Guayuriba-arriba-arriba!

After the brown rivers of San Gil and the surrounding area the team decided what we needed was some cleaner water. So from Bogota we headed out on another bus journey, only four and a half hours this time, to Villavicencio in the department of Meta.

 

From our American friend Mark we had acquired the number of a contact near Villavicencio, a french chap called Theo Rivaud who runs a small rafting company. Theo very kindly picked us up from the bus station and gave us a lift to a hostel, complete with swimming pool, near to his base on the Rio Guayuriba. He had a raft trip going out the next day on the lower section of the Rio Guayuriba and so we tagged along – the perfect way to check out the local run.

 The lower section started out with a very chilled out forty-five minutes of grade 2/3 before the river narrowed and canyon walls closed in for a short section of 3/4. After this blast of excitement the river mellowed again and there was a chance for the rafters to try out some kayaks and for the safety kayaker Emilio to try our new boats!

The following day we were up for more of a challenge so we decided to paddle the upper section of the Guayuriba, and for economys sake, the lower section as well, in all five hours on the water! The upper section was 20km of grade 4/4+ in a stunning steep sided gorge, with some steep technical rapids and some fantastic read-and-run. Theo and Emilio came along too to speed up the trip with their local knowledge and add some gallic flair!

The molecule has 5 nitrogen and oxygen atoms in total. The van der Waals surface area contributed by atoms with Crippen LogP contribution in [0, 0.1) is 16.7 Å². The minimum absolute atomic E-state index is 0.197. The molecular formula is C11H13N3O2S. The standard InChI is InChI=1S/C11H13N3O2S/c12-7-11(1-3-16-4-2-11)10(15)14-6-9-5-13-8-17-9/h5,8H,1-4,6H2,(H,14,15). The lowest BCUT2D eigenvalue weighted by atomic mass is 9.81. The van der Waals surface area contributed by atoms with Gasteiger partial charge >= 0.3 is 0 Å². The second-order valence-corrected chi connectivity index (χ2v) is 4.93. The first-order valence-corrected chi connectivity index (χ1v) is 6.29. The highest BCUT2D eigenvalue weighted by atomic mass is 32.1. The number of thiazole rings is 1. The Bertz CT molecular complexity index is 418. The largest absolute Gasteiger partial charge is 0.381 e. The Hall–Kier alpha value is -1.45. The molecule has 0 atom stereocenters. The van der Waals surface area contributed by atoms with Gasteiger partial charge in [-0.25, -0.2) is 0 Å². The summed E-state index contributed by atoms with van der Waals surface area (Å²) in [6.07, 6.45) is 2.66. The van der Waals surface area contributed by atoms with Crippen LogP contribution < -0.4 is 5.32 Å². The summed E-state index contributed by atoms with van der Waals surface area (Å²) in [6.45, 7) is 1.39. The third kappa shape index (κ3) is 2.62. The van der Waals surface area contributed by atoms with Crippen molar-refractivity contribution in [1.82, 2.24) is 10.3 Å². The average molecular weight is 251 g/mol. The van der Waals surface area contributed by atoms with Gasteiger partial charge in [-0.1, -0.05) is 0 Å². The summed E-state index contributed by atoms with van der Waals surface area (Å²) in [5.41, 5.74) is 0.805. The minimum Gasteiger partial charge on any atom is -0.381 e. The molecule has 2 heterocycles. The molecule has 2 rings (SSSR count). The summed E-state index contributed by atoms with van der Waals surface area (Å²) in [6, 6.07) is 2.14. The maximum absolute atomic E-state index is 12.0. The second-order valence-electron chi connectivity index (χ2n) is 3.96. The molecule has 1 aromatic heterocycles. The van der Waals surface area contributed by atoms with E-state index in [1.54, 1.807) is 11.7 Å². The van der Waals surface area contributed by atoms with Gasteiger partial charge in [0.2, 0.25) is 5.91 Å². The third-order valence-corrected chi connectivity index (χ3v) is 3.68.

The next day we had a rest from paddling while we sorted the logistics for the river next on our list- the Rio Ariari. We checked out the local town of Acacias, had some typical colombian cuisine of fruit salad with icecream and …..grated cheese!?- before hiking into the jungle to go for a swim in one of the small side creeks which flow into the Rio Guayuriba. Along the way we bumped into some prisoners and their guards returning from their days’ labour.

Next up our adventure on the Rio Ariari!…..

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One response to “Guayuriba-arriba-arriba!

  1. What an adrenalin rush! So impressive – river, landscape and achievement. Looking forward to more. Keep the photos coming. Looking forward to having you home and hearing all about it first hand.

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